Create, Access and Use SSH Keys with macOS

macOS macOS
SSH SSH

SSH or "Secure Shell" is a network protocol for operating networked services securely. It is typically used for remote command-line authentication and command execution.

In this tutorial I will show you how you can create, access and use your SSH key for macOS.

1. Open Terminal and Navigate to .ssh

Open up your terminal and navigate to your ssh folder.

cd .ssh

2. Create your SSH key

We can create an SSH key with the ssh-keygen command in the terminal.

ssh-keygen -t rsa

3. Name your SSH key

You will also be asked to choose a name for your SSH key if you already have previously created keys.

Enter file in which to save the key (/Users/username/.ssh/id_rsa): your-key-name

4. Choose a password for your SSH key

When you have named your SSH key you will be asked to enter a password for the SSH key, twice to make sure that the password match. 

Enter passphrase (empty for no passphrase):
Enter same passphrase again:

5. Verify that your SSH key has been created

If your SSH key was created sucessfully your SHA256 fingerprint along with the randomart should be desplayed in the terminal.

Your identification has been saved in your-key-name.
Your public key has been saved in your-key-name.pub.
The key fingerprint is:
SHA256:y31xp0ynRklGKx5i/Lv9bcD7VDfRaboliEk2YzXlhGY username@computer
The key's randomart image is:
+---[RSA 2048]----+
|       o=E=.+ +  |
|      . .*.    . |
|        O=o= O ..|
|         S o= B .|
|        .o.  = +o|
|       . + .o + B|
|        + o .+ Bo|
|       .     .*Lo|
|             .o.o|
+----[SHA256]-----+

The randomart might look funky or down right cryptic, but it actually meant to be an easier way for humans to validate keys. Rather than comparing a long hexadcimal string the randomart is both faster and easier to compare. However, if you are creating an SSH key for your server or a service, you will rarely use them.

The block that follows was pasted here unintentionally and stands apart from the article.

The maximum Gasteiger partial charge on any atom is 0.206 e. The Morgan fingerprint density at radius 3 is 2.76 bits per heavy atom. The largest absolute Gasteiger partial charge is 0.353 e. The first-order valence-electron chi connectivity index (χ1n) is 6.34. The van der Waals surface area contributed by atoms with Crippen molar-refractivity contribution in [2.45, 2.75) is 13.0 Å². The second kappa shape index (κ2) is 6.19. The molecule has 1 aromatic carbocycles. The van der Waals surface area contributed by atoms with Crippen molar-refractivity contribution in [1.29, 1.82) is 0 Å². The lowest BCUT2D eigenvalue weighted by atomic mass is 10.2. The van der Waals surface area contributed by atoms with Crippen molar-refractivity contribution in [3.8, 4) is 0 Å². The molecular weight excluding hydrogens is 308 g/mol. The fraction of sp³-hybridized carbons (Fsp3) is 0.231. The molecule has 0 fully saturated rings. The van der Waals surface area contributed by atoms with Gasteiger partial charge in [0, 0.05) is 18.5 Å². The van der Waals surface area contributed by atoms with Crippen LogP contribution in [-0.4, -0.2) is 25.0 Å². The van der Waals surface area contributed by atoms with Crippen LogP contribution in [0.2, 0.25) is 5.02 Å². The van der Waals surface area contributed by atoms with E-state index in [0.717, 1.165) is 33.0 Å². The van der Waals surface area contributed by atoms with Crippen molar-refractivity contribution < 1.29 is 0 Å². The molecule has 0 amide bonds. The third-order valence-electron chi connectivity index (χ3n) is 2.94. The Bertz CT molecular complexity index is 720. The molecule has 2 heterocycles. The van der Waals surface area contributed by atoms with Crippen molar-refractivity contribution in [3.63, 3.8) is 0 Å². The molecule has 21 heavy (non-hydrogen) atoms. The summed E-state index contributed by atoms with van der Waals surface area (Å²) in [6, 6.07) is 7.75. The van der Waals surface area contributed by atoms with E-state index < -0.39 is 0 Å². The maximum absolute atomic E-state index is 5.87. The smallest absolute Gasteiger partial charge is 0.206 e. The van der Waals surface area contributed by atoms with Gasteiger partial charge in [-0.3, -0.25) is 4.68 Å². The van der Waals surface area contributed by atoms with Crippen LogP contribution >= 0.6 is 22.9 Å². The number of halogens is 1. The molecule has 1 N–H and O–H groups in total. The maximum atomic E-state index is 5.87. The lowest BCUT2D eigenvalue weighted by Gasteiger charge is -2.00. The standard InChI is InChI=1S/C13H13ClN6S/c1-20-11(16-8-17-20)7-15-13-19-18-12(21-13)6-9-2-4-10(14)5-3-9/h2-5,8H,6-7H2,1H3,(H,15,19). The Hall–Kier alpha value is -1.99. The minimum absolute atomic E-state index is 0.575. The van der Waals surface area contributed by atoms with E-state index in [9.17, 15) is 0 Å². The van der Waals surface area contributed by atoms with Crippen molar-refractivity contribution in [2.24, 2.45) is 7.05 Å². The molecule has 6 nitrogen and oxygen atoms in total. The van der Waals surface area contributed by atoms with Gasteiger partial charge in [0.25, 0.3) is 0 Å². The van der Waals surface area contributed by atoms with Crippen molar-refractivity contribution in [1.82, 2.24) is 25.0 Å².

6. Access & copy your SSH key

Now that we have created our SSH key we can use the ls command and see that the public and private key is located in our ssh folder.

ls

your-key-name
your-key-name.pub

In order to authenticate yourself with third-party services that uses SSH authentication they need to be aware of your public key. We can access and copy the public key by using the pbcopy command. 

pbcopy < ~/.ssh/your-key-name.pub

That's how you create and access an SSH key on macOS. How you use it will vary for each service or use case. Most services should provide documentation to get you started. If you for example want configure SSH for Github, they provide their own documentation for it.

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Topics Mentioned in this Tutorial

macOS
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MacOS (Macintosh Operating System) is an operating system create by Apple for their line of laptops and desktop computers. MacOS features a sleek design with a global menu, dock and multi tasking features combined with the security and stability that so many has come to love. The operating system was first introduced in 1984 as Macintosh System Software, which later became System Software 2,3,4,5 and 6 the Mac OS 8,9. Then moved on to the OS X convention between 2001-2015 and now has settle with the current naming convention for the foreseeable future....
SSH
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0
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SSH or "Secure Shell" is a network protocol for operating networked services securely. SSH is widley used for remote command-line authentication and command execution for servers and services. ...